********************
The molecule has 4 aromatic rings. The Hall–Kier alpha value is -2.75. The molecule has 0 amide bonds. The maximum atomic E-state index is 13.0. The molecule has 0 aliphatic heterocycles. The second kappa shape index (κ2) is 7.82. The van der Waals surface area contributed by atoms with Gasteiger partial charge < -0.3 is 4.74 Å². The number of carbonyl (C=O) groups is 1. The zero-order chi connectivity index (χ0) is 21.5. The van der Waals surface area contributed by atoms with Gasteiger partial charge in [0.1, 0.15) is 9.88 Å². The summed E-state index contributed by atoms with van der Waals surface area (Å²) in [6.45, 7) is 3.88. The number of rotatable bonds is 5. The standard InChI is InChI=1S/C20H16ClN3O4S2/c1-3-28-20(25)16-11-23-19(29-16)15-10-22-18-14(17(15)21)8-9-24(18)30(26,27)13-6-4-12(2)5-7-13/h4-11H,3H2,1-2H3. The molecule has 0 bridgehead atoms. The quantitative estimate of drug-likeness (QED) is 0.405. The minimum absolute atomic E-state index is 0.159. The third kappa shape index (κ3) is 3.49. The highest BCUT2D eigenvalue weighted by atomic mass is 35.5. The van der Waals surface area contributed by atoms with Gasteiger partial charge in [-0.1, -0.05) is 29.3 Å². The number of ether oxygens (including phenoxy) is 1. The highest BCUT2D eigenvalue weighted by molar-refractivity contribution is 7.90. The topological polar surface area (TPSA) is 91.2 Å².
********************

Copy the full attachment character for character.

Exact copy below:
The molecule has 4 aromatic rings. The Hall–Kier alpha value is -2.75. The molecule has 0 amide bonds. The maximum atomic E-state index is 13.0. The molecule has 0 aliphatic heterocycles. The second kappa shape index (κ2) is 7.82. The van der Waals surface area contributed by atoms with Gasteiger partial charge < -0.3 is 4.74 Å². The number of carbonyl (C=O) groups is 1. The zero-order chi connectivity index (χ0) is 21.5. The van der Waals surface area contributed by atoms with Gasteiger partial charge in [0.1, 0.15) is 9.88 Å². The summed E-state index contributed by atoms with van der Waals surface area (Å²) in [6.45, 7) is 3.88. The number of rotatable bonds is 5. The standard InChI is InChI=1S/C20H16ClN3O4S2/c1-3-28-20(25)16-11-23-19(29-16)15-10-22-18-14(17(15)21)8-9-24(18)30(26,27)13-6-4-12(2)5-7-13/h4-11H,3H2,1-2H3. The molecule has 0 bridgehead atoms. The quantitative estimate of drug-likeness (QED) is 0.405. The minimum absolute atomic E-state index is 0.159. The third kappa shape index (κ3) is 3.49. The highest BCUT2D eigenvalue weighted by atomic mass is 35.5. The van der Waals surface area contributed by atoms with Gasteiger partial charge in [-0.1, -0.05) is 29.3 Å². The number of ether oxygens (including phenoxy) is 1. The highest BCUT2D eigenvalue weighted by molar-refractivity contribution is 7.90. The topological polar surface area (TPSA) is 91.2 Å².